Biden administration policy differences reportedly behind delay in Gaza ceasefire vote at UN

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A vote on a Gaza ceasefire resolution was postponed for a second time at the UN security council on Tuesday, amid reported policy differences inside the Biden administration.

While diplomatic efforts struggled in New York in the pursuit of a formalised truce, there was a renewed push for a new hostage deal that would involve a short humanitarian pause in the fight to allow an exchange with Palestinian prisoners.

The UN draft resolution, drafted by the United Arab Emirates, had been changed on Tuesday in an effort to avoid a third US veto since the conflict began more than two months ago. Instead of calling for an “urgent and sustainable cessation of hostilities,” the amended text referred to “the urgent suspension of hostilities to allow safe and unhindered humanitarian access, and for urgent steps towards a sustainable cessation of hostilities”.

According to diplomatic sources, the US mission in New York believed it had negotiated a text that it could at least abstain on, but when Washington was consulted, new objections were raised, with the White House reportedly taking a more pro-Israel line than the state department.

The White House objections included opposition to any mention of the word “cessation”, unease over a clause that puts the UN in charge of monitoring the flow of humanitarian aid without explicitly mentioning Israel’s role in checking cargo entering Israel, and the absence in the draft resolution of a condemnation of Hamas for its 7 October cross-border attack on Israeli communities, which killed about 1,200 people.

As consultations between New York and Washington continued, a vote on the UAE resolution was put off until Wednesday morning at the earliest.

“We’re still working through the modalities of the resolution,” the White House national security spokesperson, John Kirby, said. “It’s important for us that the rest of the world understand what’s at stake here and what Hamas did on 7 October and how Israel has a right to defend itself against those threats.”

Lana Nusseibeh, the UAE ambassador to the UN, said: “Ultimately, the endpoint is a ceasefire, but as you know, that was not adopted recently, so we have to move to the space that allows humanitarian workers to work safely and at scale.”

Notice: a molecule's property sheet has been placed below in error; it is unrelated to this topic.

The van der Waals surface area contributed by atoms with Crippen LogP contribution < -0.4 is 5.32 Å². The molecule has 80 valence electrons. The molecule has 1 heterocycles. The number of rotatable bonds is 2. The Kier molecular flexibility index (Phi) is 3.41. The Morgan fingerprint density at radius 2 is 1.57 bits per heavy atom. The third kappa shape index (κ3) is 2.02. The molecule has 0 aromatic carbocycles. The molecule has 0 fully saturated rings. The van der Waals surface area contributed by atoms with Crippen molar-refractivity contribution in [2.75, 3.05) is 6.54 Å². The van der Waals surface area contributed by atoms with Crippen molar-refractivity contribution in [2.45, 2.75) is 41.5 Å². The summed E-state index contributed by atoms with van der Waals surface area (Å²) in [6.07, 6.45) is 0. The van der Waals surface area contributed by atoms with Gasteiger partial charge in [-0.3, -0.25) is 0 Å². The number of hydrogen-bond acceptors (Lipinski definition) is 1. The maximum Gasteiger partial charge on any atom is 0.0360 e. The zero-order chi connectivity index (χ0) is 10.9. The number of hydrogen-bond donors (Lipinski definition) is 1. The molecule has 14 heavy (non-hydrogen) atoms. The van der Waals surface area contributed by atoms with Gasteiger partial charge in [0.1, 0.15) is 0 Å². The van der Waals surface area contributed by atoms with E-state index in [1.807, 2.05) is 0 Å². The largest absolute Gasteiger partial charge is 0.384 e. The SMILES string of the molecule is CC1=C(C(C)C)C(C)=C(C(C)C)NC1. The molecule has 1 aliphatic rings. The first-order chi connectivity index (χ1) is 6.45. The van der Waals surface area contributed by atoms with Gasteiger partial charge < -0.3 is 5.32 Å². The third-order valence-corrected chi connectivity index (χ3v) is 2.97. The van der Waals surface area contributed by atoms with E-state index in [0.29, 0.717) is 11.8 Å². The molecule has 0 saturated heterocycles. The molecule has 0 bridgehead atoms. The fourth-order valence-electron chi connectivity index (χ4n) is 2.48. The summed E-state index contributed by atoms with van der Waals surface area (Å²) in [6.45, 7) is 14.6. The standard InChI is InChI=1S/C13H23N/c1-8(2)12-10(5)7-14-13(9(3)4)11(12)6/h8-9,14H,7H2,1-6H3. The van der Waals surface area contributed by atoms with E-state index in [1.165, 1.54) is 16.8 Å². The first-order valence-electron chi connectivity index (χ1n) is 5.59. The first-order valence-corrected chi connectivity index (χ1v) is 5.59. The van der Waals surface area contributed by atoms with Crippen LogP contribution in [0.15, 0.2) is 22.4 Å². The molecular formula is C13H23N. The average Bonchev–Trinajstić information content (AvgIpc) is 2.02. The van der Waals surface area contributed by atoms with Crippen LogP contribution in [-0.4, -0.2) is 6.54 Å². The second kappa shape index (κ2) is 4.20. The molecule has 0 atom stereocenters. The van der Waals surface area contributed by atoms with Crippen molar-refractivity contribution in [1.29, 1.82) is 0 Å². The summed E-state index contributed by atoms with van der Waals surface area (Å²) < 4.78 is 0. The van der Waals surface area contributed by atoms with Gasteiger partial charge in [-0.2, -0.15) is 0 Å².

Meanwhile, there were new efforts under way to revive a hostage-for-prisoner swap that produced a weeklong pause in the fighting at the end of November. A meeting on Monday in Warsaw, between Qatar’s prime minister Mohammed bin Abdulrahman Al Thani, the Mossad chief, David Barnea, and the CIA director, William Burns, was described as “positive” but not decisive. During an earlier negotiated pause in hostilities Hamas released 110 women, children and foreigners it was holding in exchange for 240 Palestinian women and teenagers being held in Israeli jails.

“The talks were positive with negotiators exploring and discussing different proposals in an attempt to progress on negotiations,” Reuters quoted an unnamed source as saying, but the source added: “An agreement is not expected imminently however.”

The Qatar-based political head of Hamas, Ismail Haniyeh, was expected in Egypt on Wednesday to talk to security officials there about another hostage swap deal, and Israel’s president, Isaac Herzog, confirmed Israel’s interest in a revived hostage deal.

“Israel is willing to enter another humanitarian pause and bring in additional humanitarian aid in order to bring back the hostages, so the entire responsibility for this issue lies with Sinwar [the Hamas leader in Gaza] and his people,” Herzog told the Washington-based Atlantic Council thinktank on Tuesday.

But the Israeli president also made clear that Israel would contemplate a humanitarian pause in the fighting only in the context of a hostage deal.

If Hamas rejected the deal, he said, Israel would continue its offensive on Gaza “with no limitations.”

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